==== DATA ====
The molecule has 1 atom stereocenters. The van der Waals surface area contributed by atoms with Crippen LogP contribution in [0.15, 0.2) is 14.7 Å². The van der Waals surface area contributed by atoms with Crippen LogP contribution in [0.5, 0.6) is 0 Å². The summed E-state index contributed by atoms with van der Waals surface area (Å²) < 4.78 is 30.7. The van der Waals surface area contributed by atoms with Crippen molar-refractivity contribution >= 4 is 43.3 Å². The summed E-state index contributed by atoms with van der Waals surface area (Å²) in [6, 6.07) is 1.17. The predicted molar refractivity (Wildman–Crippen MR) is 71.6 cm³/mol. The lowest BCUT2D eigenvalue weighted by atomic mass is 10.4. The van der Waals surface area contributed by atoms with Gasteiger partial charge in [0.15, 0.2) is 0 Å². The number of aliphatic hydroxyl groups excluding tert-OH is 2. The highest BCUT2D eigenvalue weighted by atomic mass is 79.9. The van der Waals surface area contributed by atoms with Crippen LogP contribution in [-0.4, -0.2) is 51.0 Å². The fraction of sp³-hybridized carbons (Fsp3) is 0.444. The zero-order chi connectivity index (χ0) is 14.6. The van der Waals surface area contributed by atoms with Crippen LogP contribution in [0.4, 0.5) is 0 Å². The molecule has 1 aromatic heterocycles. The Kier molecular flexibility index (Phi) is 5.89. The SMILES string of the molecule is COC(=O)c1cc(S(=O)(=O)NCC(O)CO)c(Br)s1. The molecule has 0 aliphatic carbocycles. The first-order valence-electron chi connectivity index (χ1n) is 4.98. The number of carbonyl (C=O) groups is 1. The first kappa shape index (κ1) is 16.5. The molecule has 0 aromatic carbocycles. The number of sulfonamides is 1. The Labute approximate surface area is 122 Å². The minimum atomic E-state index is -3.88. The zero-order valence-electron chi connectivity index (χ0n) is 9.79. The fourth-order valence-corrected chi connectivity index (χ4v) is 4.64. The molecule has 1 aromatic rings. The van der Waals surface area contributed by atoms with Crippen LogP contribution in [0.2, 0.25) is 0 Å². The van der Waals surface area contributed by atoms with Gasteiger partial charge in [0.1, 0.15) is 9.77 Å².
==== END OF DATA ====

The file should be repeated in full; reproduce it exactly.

The molecule has 1 atom stereocenters. The van der Waals surface area contributed by atoms with Crippen LogP contribution in [0.15, 0.2) is 14.7 Å². The van der Waals surface area contributed by atoms with Crippen LogP contribution in [0.5, 0.6) is 0 Å². The summed E-state index contributed by atoms with van der Waals surface area (Å²) < 4.78 is 30.7. The van der Waals surface area contributed by atoms with Crippen molar-refractivity contribution >= 4 is 43.3 Å². The summed E-state index contributed by atoms with van der Waals surface area (Å²) in [6, 6.07) is 1.17. The predicted molar refractivity (Wildman–Crippen MR) is 71.6 cm³/mol. The lowest BCUT2D eigenvalue weighted by atomic mass is 10.4. The van der Waals surface area contributed by atoms with Gasteiger partial charge in [0.15, 0.2) is 0 Å². The number of aliphatic hydroxyl groups excluding tert-OH is 2. The highest BCUT2D eigenvalue weighted by atomic mass is 79.9. The van der Waals surface area contributed by atoms with Crippen LogP contribution in [-0.4, -0.2) is 51.0 Å². The fraction of sp³-hybridized carbons (Fsp3) is 0.444. The zero-order chi connectivity index (χ0) is 14.6. The van der Waals surface area contributed by atoms with Crippen LogP contribution in [0.4, 0.5) is 0 Å². The molecule has 1 aromatic heterocycles. The Kier molecular flexibility index (Phi) is 5.89. The SMILES string of the molecule is COC(=O)c1cc(S(=O)(=O)NCC(O)CO)c(Br)s1. The molecule has 0 aliphatic carbocycles. The first-order valence-electron chi connectivity index (χ1n) is 4.98. The number of carbonyl (C=O) groups is 1. The first kappa shape index (κ1) is 16.5. The molecule has 0 aromatic carbocycles. The number of sulfonamides is 1. The Labute approximate surface area is 122 Å². The minimum atomic E-state index is -3.88. The zero-order valence-electron chi connectivity index (χ0n) is 9.79. The fourth-order valence-corrected chi connectivity index (χ4v) is 4.64. The molecule has 1 aromatic rings. The van der Waals surface area contributed by atoms with Crippen LogP contribution in [0.2, 0.25) is 0 Å². The van der Waals surface area contributed by atoms with Gasteiger partial charge in [0.1, 0.15) is 9.77 Å².